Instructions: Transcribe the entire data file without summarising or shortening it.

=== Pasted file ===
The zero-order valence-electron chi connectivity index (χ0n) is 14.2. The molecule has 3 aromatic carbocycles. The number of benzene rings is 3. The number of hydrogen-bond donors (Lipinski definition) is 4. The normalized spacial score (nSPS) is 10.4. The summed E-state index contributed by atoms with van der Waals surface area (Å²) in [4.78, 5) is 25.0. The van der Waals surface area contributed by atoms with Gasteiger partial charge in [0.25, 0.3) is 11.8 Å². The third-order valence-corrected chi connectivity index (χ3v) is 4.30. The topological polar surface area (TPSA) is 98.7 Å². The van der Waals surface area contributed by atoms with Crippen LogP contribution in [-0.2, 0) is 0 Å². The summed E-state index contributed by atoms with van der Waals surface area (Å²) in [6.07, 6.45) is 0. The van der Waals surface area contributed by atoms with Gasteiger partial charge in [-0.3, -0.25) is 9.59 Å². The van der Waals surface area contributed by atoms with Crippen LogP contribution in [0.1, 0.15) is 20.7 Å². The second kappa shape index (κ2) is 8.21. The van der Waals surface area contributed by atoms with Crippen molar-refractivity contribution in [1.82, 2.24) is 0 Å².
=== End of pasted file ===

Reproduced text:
The zero-order valence-electron chi connectivity index (χ0n) is 14.2. The molecule has 3 aromatic carbocycles. The number of benzene rings is 3. The number of hydrogen-bond donors (Lipinski definition) is 4. The normalized spacial score (nSPS) is 10.4. The summed E-state index contributed by atoms with van der Waals surface area (Å²) in [4.78, 5) is 25.0. The van der Waals surface area contributed by atoms with Gasteiger partial charge in [0.25, 0.3) is 11.8 Å². The third-order valence-corrected chi connectivity index (χ3v) is 4.30. The topological polar surface area (TPSA) is 98.7 Å². The van der Waals surface area contributed by atoms with Crippen LogP contribution in [-0.2, 0) is 0 Å². The summed E-state index contributed by atoms with van der Waals surface area (Å²) in [6.07, 6.45) is 0. The van der Waals surface area contributed by atoms with Gasteiger partial charge in [-0.3, -0.25) is 9.59 Å². The van der Waals surface area contributed by atoms with Crippen LogP contribution in [0.1, 0.15) is 20.7 Å². The second kappa shape index (κ2) is 8.21. The van der Waals surface area contributed by atoms with Crippen molar-refractivity contribution in [1.82, 2.24) is 0 Å².